A new academic study has suggested that US troops may have been physiologically affected by exposure to low levels of sarin nerve gas in the aftermath of the 1991 Gulf War. It is believed that US soldiers occupying an Iraqi munitions depot at Khamisiyah mistakenly blew up a stockpile of gas rockets in March 1991, believing them …
Clearly, Mr Page, your cognitive abilities have been compromised by your past profession. Have your ventricles checked today!
Or, it could be that....
...the extreme violence in the region is systemic--causal and traceable--the very pathology the vets are displaying. So, sure -westerners are affected, as we actually *live* in the 21st century and use the detection tools thereof...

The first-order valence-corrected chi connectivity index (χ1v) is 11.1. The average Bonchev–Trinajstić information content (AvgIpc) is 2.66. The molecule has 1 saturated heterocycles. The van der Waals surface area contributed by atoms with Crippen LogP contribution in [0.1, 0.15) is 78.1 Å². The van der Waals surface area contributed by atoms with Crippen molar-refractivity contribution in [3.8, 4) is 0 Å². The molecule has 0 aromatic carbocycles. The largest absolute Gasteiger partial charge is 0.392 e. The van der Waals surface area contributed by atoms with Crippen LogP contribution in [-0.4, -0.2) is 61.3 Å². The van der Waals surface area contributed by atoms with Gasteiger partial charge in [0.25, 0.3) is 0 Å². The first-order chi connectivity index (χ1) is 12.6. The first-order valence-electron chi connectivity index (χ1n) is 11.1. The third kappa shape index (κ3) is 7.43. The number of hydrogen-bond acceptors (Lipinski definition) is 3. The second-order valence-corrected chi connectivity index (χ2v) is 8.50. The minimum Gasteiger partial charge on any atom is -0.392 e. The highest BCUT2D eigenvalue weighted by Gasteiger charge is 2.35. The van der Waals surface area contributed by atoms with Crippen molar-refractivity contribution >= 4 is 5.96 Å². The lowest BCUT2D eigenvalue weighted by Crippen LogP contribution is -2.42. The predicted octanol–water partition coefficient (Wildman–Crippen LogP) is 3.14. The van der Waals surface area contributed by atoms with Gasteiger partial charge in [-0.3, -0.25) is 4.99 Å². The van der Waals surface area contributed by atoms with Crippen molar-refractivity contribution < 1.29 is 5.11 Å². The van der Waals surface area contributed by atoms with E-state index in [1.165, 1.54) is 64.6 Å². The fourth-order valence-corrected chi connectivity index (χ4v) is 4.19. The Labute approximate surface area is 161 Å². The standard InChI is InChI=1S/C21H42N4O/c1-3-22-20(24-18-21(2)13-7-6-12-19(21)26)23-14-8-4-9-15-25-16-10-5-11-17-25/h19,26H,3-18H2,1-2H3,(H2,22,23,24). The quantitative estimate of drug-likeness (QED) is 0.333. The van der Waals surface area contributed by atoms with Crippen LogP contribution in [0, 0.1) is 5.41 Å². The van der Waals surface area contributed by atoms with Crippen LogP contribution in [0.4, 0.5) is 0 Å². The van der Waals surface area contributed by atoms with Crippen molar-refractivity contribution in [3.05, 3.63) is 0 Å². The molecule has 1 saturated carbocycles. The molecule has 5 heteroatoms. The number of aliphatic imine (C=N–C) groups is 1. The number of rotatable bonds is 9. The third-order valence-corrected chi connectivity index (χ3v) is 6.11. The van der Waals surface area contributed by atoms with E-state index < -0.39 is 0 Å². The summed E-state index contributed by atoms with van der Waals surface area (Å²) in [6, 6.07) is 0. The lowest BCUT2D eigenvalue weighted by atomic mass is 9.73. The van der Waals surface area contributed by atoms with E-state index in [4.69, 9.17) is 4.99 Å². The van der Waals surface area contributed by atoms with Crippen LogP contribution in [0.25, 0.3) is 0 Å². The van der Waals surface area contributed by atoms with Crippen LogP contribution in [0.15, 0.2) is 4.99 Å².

there is also the
theory that gulf war syndrome is a result of the soft drinks supplied to the troops during the first Gulf War.
They were all sugar free aspartame based drinks. When a drink like that is left in the sun to heat up, the aspartame breaks down into toxic chemicals including formaldehyde.
Nice, pickled from the inside out with a DNA-unfriendly toxin.
Good on you FDA/Cheney for authorising the use of such a nasty chemical
- Geek's Guide to Britain INSIDE GCHQ: Welcome to Cheltenham's cottage industry
- 'Catastrophic failure' of 3D-printed gun in Oz Police test
- Game Theory Is the next-gen console war already One?
- BBC suspends CTO after it wastes £100m on doomed IT system
- Peak Facebook: British users lose their Liking for Zuck's ad empire